We have the front wheel turned, but the wheel is still on the bike. If you took the front wheel off and straightened the handlebars you probably could slide the bike more to the driver side, but we never bother to. Some smaller vehicles are not as wide as our Odyssey, and also many vehicles taper to a narrower width in the rear (for aerodynamics), so in that case the bike is going to look a lot wider compared to our setup.

For our bike to hit something we would have to hit it with our mirrors first.

We have also had a Bike Friday tandem on the rack with our CoMotion and both fit within the mirror width, so I can say at least 2 tandems fit behind our Odyssey.
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Last edited by dwmckee; 09-29-13 at 07:47 PM. Reason: added info
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Old 09-30-13, 10:23 AM   #107
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We had no problems driving 4 vans (each with one or two tandems fitted horizontally, on the back) across the country and back during Race Across America. We also had the same arrangement on a van during the Hoodoo 500, plus the drives to/from SF, CA <-> So. Utah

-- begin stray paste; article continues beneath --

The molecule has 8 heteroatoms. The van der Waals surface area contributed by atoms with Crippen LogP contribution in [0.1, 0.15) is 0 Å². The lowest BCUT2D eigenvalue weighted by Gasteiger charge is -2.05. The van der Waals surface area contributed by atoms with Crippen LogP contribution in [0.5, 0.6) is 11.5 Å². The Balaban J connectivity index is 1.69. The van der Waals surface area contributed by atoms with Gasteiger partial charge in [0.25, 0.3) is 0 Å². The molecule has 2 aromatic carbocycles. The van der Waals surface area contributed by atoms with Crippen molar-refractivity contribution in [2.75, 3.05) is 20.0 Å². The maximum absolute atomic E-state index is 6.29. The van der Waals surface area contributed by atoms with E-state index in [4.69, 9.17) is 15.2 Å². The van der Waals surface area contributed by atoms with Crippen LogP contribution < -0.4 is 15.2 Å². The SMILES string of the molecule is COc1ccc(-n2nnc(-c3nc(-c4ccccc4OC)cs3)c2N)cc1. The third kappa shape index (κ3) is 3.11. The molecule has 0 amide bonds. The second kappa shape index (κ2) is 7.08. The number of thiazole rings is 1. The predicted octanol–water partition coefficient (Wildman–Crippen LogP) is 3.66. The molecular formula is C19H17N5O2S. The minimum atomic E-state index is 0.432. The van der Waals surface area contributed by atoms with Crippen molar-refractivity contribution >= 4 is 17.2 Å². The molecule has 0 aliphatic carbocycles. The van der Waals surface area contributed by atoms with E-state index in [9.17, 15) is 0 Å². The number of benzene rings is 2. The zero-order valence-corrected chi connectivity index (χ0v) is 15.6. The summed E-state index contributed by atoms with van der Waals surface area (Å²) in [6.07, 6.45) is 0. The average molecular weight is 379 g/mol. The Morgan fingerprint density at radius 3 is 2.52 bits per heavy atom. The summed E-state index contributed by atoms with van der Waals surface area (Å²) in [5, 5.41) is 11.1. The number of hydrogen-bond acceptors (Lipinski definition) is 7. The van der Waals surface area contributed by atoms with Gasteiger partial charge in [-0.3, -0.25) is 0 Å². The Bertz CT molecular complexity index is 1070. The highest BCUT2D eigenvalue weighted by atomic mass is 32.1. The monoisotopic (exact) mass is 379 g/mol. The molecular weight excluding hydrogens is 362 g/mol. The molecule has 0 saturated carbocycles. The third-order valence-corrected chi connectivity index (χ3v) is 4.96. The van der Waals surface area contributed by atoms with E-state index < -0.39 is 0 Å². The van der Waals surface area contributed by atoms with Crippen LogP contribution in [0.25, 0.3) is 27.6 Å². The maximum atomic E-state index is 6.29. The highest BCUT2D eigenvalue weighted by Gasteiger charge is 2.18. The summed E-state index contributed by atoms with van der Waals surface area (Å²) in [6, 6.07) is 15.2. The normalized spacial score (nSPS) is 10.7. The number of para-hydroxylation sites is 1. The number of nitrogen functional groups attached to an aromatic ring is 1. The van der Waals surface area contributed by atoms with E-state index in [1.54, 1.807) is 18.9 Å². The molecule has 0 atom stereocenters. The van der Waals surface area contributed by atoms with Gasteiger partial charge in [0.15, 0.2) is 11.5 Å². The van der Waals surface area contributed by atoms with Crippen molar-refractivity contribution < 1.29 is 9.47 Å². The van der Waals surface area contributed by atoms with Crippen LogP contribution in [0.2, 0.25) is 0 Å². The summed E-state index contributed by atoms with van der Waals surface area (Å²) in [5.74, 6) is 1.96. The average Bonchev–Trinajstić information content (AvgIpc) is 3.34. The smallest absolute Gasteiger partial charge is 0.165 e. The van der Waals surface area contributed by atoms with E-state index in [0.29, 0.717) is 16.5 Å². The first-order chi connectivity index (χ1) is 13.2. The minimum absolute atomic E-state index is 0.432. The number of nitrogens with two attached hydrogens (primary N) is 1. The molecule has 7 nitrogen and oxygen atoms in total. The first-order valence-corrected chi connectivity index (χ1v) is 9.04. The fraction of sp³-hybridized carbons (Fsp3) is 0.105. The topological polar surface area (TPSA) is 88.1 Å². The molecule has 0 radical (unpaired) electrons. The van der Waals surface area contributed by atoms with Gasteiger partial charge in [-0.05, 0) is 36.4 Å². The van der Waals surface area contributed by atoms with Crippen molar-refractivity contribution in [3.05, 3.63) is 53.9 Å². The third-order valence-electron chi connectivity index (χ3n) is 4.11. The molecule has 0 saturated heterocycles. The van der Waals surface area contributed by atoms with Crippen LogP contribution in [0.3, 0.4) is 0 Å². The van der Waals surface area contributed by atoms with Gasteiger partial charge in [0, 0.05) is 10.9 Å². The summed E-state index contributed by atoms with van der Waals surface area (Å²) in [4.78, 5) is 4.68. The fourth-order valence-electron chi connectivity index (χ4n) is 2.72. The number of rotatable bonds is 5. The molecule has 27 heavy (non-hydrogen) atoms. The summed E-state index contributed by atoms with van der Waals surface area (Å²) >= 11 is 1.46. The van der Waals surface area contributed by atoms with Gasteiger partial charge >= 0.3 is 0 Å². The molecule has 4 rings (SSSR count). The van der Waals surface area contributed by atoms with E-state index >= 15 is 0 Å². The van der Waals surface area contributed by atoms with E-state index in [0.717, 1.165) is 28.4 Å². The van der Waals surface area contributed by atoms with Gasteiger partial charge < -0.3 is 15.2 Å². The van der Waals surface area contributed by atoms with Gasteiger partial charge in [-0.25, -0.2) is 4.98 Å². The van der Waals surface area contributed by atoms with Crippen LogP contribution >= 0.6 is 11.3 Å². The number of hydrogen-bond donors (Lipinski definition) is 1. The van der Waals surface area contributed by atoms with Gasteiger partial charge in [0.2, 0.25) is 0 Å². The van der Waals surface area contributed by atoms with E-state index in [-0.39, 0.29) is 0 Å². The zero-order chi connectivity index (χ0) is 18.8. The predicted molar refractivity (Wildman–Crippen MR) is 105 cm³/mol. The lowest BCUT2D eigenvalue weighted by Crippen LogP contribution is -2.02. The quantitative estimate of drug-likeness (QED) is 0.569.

Note the front wheel locker is down in the pic, adding to the width. The bikes are about the same width as the van's mirrors at the widest points, with the bikes secured.


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Old 09-30-13, 03:54 PM   #108
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1999 F250 Super Duty Diesel - Club Cab and short bed. 20 mpg highway.
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Old 10-01-13, 01:21 AM   #109
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How long are your tandem bikes from end to end? My Electra Swing Tandem is about 100 inches from the edge of the rear fender to the front edge of the wheel (8'4"). Is that normal?
http://www.bikepedia.com/QuickBike/B...g#.UkpzKxAiwiE



I also found this on the internet:
Quote:
GENERAL RULE

35100. (a) The total outside width of any vehicle or its load shall not exceed 102 inches.
http://www.dot.ca.gov/hq/traffops/tr...size/width.htm

I imagine the rules are similar in other states. Either way, that's cutting it close. It would be quite hilarious trying to fit one on a bus rack...
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Old 10-01-13, 06:08 PM   #110
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Our Co-Motion Cappuccino is about 8' 1" tire to fender.
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Old 01-13-14, 04:46 PM   #111